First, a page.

There are plenty of Pskem onions – the wild type of onion used for medical purposes – found in the valleys of Chirchik River. The middle-size mountain areas are also rich in different types of herbs. Only 30 percent of high mountain areas are covered with plants.
As for the wildlife on the territory of Uzbekistan, it has formed in concordance with the flora. The fastest animals live in desert areas. Even the type of hedgehog that lives in desert areas has longer legs than those found in Europe. Also, desert birds are different in terms of running and flying speeds than those found in other habitats. Lizards are also among the fastest desert animals. Even the desert beetles have longer legs compare to those that live in a damp climate. Among the fast runners are ground beetles, phalanx, and, particularly, tarantula.
Among mammals, there are ground squirrel, jerboa, and others. Also, there are different types of wolves, hedgehogs, foxes, and other animals.
Many wood louses, phalanx, ants, and cicadas inhabit the loamy desert areas. Besides, other animals such as the Central Asian turtle, yellow ground squirrel, arrow snake, gazelle, and others are found in the area.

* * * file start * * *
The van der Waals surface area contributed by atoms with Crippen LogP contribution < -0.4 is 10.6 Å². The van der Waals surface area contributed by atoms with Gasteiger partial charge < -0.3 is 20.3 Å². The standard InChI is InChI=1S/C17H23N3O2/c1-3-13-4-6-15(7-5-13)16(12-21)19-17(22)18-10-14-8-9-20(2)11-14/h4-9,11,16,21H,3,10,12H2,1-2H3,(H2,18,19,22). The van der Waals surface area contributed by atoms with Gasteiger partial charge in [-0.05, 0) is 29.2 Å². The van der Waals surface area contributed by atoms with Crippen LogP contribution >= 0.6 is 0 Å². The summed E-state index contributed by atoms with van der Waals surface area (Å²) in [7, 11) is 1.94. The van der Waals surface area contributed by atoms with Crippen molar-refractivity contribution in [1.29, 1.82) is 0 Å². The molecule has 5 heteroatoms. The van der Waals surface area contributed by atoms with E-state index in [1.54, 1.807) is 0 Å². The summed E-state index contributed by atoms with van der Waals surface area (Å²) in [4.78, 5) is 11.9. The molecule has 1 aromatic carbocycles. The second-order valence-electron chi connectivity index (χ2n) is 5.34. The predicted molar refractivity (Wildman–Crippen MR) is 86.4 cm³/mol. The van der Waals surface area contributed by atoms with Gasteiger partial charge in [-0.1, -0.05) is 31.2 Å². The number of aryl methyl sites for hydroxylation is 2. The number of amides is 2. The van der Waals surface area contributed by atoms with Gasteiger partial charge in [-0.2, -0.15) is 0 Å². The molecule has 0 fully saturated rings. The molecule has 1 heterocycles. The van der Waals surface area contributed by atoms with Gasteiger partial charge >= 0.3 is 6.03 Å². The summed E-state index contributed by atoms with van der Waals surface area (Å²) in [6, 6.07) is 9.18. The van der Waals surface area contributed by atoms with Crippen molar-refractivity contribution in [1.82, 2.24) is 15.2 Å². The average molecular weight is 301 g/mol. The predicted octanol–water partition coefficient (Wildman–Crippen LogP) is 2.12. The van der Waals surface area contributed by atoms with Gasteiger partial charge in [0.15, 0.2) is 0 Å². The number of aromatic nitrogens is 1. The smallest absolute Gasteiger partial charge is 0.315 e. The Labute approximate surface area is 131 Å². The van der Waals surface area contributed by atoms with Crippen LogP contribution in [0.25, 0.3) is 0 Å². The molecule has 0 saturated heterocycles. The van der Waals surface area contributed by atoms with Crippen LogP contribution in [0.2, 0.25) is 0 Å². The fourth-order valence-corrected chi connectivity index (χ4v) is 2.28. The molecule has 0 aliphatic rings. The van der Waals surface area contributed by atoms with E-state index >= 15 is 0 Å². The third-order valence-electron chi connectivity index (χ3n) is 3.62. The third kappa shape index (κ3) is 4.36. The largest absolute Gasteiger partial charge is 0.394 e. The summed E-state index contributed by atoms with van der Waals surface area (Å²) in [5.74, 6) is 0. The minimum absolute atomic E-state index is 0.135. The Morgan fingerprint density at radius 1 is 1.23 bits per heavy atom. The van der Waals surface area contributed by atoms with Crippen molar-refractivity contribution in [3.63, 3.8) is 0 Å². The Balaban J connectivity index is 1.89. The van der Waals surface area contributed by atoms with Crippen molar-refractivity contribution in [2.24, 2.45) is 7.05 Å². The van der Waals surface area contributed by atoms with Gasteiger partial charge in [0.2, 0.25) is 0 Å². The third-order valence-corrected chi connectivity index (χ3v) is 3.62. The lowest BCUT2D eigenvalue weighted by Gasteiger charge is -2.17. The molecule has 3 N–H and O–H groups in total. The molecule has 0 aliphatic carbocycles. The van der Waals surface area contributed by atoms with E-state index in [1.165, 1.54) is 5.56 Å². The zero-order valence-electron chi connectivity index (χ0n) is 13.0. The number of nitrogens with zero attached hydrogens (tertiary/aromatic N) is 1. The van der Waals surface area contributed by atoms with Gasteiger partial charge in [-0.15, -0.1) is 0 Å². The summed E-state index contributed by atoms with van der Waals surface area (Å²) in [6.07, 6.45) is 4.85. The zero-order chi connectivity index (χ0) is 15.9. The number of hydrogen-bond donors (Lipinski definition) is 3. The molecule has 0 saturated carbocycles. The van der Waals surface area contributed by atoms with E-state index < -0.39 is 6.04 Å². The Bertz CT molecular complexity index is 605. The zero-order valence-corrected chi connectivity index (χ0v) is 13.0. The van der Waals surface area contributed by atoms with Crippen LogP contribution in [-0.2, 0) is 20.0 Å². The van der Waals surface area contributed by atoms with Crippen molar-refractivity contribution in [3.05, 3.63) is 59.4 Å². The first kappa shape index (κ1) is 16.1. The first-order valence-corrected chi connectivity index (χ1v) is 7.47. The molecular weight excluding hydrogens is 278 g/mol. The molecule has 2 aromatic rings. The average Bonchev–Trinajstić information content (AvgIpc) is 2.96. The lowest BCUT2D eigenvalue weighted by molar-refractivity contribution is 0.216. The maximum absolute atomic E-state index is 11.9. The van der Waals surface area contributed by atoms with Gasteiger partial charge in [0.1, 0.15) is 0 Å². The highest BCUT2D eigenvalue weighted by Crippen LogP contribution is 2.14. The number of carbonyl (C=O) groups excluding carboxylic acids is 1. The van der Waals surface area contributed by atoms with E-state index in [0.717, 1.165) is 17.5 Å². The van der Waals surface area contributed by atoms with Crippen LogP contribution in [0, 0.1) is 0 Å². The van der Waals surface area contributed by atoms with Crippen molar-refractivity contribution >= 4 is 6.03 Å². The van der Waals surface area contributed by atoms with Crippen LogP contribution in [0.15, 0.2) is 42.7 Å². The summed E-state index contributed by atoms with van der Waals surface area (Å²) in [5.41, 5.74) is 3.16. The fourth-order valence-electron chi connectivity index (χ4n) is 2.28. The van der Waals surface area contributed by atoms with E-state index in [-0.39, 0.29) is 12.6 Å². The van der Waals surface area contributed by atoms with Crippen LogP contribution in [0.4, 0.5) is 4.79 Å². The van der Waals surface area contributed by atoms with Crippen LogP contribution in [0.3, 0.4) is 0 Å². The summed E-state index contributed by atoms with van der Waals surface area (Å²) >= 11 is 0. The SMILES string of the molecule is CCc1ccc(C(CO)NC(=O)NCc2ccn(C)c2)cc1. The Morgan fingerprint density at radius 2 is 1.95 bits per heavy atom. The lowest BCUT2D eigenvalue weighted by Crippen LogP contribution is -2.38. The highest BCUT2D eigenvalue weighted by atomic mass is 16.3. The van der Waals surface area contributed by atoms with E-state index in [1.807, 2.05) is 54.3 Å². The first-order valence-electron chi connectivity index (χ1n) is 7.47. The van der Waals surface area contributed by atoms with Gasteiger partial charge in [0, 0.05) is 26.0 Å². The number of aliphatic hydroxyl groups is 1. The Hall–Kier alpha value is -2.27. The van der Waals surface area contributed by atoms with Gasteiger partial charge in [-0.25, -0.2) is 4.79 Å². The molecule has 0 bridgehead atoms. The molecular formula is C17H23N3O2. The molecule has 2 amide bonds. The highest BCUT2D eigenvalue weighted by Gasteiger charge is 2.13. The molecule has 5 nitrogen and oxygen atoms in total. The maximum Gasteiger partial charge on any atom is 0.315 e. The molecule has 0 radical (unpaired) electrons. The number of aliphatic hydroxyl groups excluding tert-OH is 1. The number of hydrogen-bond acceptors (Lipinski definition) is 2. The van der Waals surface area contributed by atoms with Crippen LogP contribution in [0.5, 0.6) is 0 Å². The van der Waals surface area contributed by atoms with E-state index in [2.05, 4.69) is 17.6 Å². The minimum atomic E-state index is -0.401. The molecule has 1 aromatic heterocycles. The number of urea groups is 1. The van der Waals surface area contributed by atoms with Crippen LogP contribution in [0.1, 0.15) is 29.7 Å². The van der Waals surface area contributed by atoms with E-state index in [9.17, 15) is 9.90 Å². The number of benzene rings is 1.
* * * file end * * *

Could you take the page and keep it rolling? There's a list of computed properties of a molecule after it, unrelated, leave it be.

It is typical to run across the Central Asian cobra in the Karshi desert, other species of venomous snakes? in the Golodny Desert, as well as saygak and the four-striped runner – in the rocks. Among birds, there are reels, buntings, lentils, black vulture, and others. Also, there are mammals such as wild boars, wild goats, mountain sheep, badger, marten, fox, wolf, and others.
In general, the list of animals and birds that inhabit different areas of the country includes green toad, bear, panther, wolf, Siberian goat, mountain sheep, pheasant, cuckoo, magpie, jackal, black crow, southern nightingale, rat, Bukhara deer, and many others.
There are more than 70 types offish in the water reservoirs of the country. Besides, there are more than 300 types of invertebrates including 80 types of Crustaceans.